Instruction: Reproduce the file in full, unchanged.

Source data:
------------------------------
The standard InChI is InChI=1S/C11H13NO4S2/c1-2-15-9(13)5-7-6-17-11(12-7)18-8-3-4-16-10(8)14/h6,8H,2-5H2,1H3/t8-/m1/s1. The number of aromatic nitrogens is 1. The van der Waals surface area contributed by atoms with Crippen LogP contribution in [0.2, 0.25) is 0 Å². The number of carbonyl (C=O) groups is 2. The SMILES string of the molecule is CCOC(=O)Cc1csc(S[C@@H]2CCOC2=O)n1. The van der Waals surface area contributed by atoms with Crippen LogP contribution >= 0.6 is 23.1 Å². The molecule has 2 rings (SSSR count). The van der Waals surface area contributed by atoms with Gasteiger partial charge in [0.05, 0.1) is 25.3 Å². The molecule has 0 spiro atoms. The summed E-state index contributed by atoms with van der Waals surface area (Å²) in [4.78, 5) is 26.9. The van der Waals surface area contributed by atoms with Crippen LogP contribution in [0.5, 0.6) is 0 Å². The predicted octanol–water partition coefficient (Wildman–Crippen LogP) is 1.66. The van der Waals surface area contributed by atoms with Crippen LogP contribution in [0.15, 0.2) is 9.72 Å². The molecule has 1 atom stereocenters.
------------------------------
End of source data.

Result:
The standard InChI is InChI=1S/C11H13NO4S2/c1-2-15-9(13)5-7-6-17-11(12-7)18-8-3-4-16-10(8)14/h6,8H,2-5H2,1H3/t8-/m1/s1. The number of aromatic nitrogens is 1. The van der Waals surface area contributed by atoms with Crippen LogP contribution in [0.2, 0.25) is 0 Å². The number of carbonyl (C=O) groups is 2. The SMILES string of the molecule is CCOC(=O)Cc1csc(S[C@@H]2CCOC2=O)n1. The van der Waals surface area contributed by atoms with Crippen LogP contribution >= 0.6 is 23.1 Å². The molecule has 2 rings (SSSR count). The van der Waals surface area contributed by atoms with Gasteiger partial charge in [0.05, 0.1) is 25.3 Å². The molecule has 0 spiro atoms. The summed E-state index contributed by atoms with van der Waals surface area (Å²) in [4.78, 5) is 26.9. The van der Waals surface area contributed by atoms with Crippen LogP contribution in [0.5, 0.6) is 0 Å². The predicted octanol–water partition coefficient (Wildman–Crippen LogP) is 1.66. The van der Waals surface area contributed by atoms with Crippen LogP contribution in [0.15, 0.2) is 9.72 Å². The molecule has 1 atom stereocenters.